Some USMC F-35Bs grounded again

Some USMC F-35Bs grounded again

By Dario Leone
Oct 26 2018
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Two new parts that will require inspection were found on older F-35Bs

F-35Bs with higher flight hours have been temporarily by F-35 Joint Program Office (JPO) after that two new parts that will require inspection were found on older models of the jets.

As reported by Marine Corps Times, a spokesman for the F-35 JPO did not disclose exactly how many jets may possibly be grounded as a result of the inspections. However, one source close to the program said that only a couple dozen F-35Bs meet the criteria where an operational pause would be necessary.

“The joint government and industry technical team has completed their assessment of the fuel supply tubes within the Pratt & Whitney engine on F-35 aircraft,” the F-35 Joint Program Office announced in a statement. “In addition to the previously identified failed tube, the analysis has identified two additional fuel supply tubes that require inspection.”

Some of the older engines with higher flight hours may require additional fuel tube replacements.

“While the two additional fuel tubes have not failed, engineering data collected during the ongoing investigation established the requirement for a time-phased inspection based on engine flight hours,” the JPO said in an emailed statement. “The procedure to inspect and replace can be done by flightline maintenance without removing the engine.”

The JPO also added that F-35s that have not reached the “inspection requirements” are continuing normal flight operations.

Noteworthy only U.S. Marine Corps (USMC) F-35Bs that have reached a certain number of flight hours will be grounded for inspections because short take-off and vertical landing (STOVL) variant of the Lightning II is subject to different stresses than the other models. However F-35A conventional takeoff and landing aircraft and F-35C carrier takeoff and landing jets will have tubes replaced as part of normal phased maintenance.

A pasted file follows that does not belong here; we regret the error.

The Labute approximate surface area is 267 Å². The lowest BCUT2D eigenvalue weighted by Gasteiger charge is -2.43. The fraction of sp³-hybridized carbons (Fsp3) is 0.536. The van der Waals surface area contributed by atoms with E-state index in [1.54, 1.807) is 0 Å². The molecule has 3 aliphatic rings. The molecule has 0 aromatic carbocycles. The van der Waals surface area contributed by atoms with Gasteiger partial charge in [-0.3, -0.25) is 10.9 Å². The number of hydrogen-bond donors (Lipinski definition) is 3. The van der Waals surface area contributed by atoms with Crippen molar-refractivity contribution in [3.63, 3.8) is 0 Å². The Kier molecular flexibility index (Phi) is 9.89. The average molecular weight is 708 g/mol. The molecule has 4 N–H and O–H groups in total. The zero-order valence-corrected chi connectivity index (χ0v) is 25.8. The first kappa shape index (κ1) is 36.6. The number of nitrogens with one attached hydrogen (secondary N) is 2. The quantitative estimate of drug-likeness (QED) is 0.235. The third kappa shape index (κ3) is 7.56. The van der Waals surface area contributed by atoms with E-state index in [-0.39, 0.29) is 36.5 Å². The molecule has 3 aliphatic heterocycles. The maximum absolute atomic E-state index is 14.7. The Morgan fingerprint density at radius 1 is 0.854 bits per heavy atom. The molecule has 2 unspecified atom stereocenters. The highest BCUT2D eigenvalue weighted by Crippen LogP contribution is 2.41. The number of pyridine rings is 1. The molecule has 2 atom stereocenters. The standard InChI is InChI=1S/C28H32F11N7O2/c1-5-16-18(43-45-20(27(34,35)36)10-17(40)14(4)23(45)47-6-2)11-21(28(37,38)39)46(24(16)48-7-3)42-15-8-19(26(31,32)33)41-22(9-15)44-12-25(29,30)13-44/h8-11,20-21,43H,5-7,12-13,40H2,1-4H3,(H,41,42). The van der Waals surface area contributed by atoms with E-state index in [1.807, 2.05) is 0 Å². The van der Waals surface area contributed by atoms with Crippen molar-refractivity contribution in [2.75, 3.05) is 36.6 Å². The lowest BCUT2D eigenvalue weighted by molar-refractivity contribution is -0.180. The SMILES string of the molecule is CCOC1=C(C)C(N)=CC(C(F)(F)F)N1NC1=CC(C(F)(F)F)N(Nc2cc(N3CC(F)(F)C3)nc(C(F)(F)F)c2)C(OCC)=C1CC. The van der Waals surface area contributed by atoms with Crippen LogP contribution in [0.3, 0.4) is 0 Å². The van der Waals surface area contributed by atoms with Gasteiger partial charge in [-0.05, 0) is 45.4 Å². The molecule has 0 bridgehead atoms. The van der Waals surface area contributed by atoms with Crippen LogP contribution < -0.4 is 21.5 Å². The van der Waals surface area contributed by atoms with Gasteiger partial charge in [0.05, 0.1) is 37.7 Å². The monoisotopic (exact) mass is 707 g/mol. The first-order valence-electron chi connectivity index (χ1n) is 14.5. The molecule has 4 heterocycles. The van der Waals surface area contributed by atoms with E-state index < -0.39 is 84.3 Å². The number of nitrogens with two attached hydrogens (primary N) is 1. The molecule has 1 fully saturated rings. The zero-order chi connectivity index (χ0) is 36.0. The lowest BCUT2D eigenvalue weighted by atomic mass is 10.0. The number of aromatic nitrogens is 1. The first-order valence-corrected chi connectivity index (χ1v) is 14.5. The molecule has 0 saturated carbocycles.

There are also F-35Bs embarked with the 13th Marine Expeditionary Unit (MEU) aboard the Wasp-class amphibious assault ship Essex.

The 13th MEU is currently operating in the U.S. Central Command area of operations.

On Oct. 11, 2018 all F-35 Lightning IIs with U.S. and foreign militaries were ordered to be grounded after investigation into Sep. 28 U.S. Marine Corps (USMC) F-35B crash determined that a fuel tube in the F135 engine needs inspection and replacement.

The pilot safely ejected from the fighter in what was the first crash for the F-35.

F-35B Print

This print is available in multiple sizes from – CLICK HERE TO GET YOURS. F-35B Lightning II VMFA-121 Green Knights, VK00, 169164 / 2015

Photo credit: U.S. Marine Corps

Artwork courtesy of

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Dario Leone

Dario Leone

Dario Leone is an aviation, defense and military writer. He is the Founder and Editor of “The Aviation Geek Club” one of the world’s most read military aviation blogs. His writing has appeared in The National Interest and other news media. He has reported from Europe and flown Super Puma and Cougar helicopters with the Swiss Air Force.

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